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Pharmaceuticals: New symbol to identify medicines undergoing additional
An inverted triangle will shortly appear on the inside leaflet of
certain medicinal products on the EU market, following a legal act adopted by
the European Commission today.
The symbol will allow patients and health care professionals to easily
identify medicinal products that are undergoing additional monitoring, and its
accompanying text will encourage them to report unexpected adverse reactions
through national reporting systems.
Tonio Borg, European Commissioner for Health and Consumer Policy said:
"The symbol is easy to recognise for patients and healthcare
It will help to obtain more and better information from them on
possible side effects of a medicine which then can be thoroughly analysed.
Stronger involvement of patients in the reporting on side effects is an
integral part of Europe's pharmacovigilance system.
And –once in place - the new symbol will contribute to strengthen what is
already one of the most advanced systems in the world."
From September 2013, the symbol will be used to identify these
pharmaceutical products that are subject to additional monitoring:
- All medicinal products authorised after 1 January 2011 that contain a
new active substance
- Biological medicinal products, such as vaccines or plasma derived
products, authorised after 1 January 2011
- Products for which certain additional information is required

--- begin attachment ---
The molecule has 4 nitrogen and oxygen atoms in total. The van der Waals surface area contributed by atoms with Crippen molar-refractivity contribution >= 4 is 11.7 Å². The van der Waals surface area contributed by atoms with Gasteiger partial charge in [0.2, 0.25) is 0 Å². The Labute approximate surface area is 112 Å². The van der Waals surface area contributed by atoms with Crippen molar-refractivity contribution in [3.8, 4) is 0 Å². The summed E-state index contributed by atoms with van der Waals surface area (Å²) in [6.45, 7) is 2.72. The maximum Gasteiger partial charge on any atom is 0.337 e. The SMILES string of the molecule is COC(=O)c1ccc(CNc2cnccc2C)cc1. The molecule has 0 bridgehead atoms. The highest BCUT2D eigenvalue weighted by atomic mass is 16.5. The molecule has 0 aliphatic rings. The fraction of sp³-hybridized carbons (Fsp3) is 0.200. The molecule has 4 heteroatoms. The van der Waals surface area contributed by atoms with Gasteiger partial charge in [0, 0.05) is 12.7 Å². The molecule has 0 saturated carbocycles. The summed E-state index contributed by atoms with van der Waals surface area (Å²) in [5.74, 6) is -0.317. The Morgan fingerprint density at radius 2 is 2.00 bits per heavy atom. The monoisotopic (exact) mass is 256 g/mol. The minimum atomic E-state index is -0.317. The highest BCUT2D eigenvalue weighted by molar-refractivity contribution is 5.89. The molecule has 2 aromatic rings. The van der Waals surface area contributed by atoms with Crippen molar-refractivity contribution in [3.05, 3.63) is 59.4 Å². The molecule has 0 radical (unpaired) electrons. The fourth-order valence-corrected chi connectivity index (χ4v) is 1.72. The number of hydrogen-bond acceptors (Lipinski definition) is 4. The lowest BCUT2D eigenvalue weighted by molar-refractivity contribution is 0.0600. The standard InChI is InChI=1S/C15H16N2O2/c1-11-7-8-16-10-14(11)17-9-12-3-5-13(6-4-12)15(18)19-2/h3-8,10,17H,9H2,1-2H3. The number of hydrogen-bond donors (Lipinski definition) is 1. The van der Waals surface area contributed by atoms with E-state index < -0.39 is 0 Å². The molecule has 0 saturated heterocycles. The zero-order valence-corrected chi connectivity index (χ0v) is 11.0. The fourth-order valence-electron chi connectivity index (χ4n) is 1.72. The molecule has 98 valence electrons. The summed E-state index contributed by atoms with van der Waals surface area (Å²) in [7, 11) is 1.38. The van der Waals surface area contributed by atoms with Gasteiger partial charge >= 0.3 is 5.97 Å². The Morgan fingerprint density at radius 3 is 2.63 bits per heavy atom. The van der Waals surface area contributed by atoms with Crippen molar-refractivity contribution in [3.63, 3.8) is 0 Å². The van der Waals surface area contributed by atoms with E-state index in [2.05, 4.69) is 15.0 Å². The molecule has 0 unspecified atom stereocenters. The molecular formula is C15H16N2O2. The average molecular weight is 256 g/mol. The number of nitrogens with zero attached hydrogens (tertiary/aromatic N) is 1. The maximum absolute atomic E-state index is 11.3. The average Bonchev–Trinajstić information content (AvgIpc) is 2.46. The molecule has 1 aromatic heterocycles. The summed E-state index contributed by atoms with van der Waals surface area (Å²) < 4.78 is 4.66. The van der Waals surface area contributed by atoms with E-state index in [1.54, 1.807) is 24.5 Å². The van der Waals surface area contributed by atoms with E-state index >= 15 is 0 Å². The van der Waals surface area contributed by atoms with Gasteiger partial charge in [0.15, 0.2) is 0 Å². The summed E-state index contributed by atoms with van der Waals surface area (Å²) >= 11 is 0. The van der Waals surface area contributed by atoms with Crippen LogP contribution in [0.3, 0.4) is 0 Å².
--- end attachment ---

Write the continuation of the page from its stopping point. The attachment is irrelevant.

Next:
post-authorisation, or for which authorisation is subject to conditions or
restrictions on their safe and effective use.
Once a medicinal product has been authorised in the Union and placed on
the market, its safety is monitored throughout its entire lifespan to ensure
that, in case of adverse reactions that present an unacceptable level of risk
under normal conditions of use, it is rapidly withdrawn from the market.
This is done through the EU system of pharmacovigilance.
The EU pharmacovigilance system is one of the most advanced and
comprehensive systems in the world ensuring a high level of public health
protection throughout the Union.
EU pharmacovigilance legislation underwent a major review that lead to
the adoption of new legislation in 2010 to strengthen and rationalise the system
for monitoring the safety of medicines on the European market and improves
patient safety and public health through better prevention, detection and
assessment of adverse reactions to medicines.
The Regulation adopted today is an Implementing Act of this